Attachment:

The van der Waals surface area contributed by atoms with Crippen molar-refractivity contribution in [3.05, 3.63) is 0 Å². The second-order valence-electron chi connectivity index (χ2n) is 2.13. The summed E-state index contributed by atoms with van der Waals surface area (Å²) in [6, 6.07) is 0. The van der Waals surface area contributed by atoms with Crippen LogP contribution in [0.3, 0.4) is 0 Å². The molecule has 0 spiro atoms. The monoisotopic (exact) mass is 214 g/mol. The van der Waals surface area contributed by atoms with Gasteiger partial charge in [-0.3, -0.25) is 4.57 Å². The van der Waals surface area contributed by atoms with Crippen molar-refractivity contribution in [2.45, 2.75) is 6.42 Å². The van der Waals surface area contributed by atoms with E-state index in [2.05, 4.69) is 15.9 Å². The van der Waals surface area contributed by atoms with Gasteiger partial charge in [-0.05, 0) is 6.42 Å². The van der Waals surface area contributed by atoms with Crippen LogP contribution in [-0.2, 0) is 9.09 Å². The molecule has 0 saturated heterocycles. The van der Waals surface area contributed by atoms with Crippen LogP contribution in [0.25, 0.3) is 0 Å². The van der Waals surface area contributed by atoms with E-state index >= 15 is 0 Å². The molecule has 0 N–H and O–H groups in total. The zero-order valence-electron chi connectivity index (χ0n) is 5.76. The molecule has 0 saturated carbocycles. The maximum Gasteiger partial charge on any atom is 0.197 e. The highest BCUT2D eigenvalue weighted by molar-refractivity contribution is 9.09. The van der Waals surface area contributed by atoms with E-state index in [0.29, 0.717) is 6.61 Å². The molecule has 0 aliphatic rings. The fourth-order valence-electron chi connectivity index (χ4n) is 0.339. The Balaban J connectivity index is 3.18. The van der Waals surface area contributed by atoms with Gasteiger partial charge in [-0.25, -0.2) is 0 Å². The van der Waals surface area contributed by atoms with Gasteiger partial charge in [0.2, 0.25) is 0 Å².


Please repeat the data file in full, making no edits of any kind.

The van der Waals surface area contributed by atoms with Crippen molar-refractivity contribution in [3.05, 3.63) is 0 Å². The second-order valence-electron chi connectivity index (χ2n) is 2.13. The summed E-state index contributed by atoms with van der Waals surface area (Å²) in [6, 6.07) is 0. The van der Waals surface area contributed by atoms with Crippen LogP contribution in [0.3, 0.4) is 0 Å². The molecule has 0 spiro atoms. The monoisotopic (exact) mass is 214 g/mol. The van der Waals surface area contributed by atoms with Gasteiger partial charge in [-0.3, -0.25) is 4.57 Å². The van der Waals surface area contributed by atoms with Crippen molar-refractivity contribution in [2.45, 2.75) is 6.42 Å². The van der Waals surface area contributed by atoms with E-state index in [2.05, 4.69) is 15.9 Å². The van der Waals surface area contributed by atoms with Gasteiger partial charge in [-0.05, 0) is 6.42 Å². The van der Waals surface area contributed by atoms with Crippen LogP contribution in [-0.2, 0) is 9.09 Å². The molecule has 0 saturated heterocycles. The van der Waals surface area contributed by atoms with Crippen LogP contribution in [0.25, 0.3) is 0 Å². The van der Waals surface area contributed by atoms with E-state index >= 15 is 0 Å². The molecule has 0 N–H and O–H groups in total. The zero-order valence-electron chi connectivity index (χ0n) is 5.76. The molecule has 0 saturated carbocycles. The maximum Gasteiger partial charge on any atom is 0.197 e. The highest BCUT2D eigenvalue weighted by molar-refractivity contribution is 9.09. The van der Waals surface area contributed by atoms with E-state index in [0.29, 0.717) is 6.61 Å². The molecule has 0 aliphatic rings. The fourth-order valence-electron chi connectivity index (χ4n) is 0.339. The Balaban J connectivity index is 3.18. The van der Waals surface area contributed by atoms with Gasteiger partial charge in [-0.25, -0.2) is 0 Å². The van der Waals surface area contributed by atoms with Gasteiger partial charge in [0.2, 0.25) is 0 Å².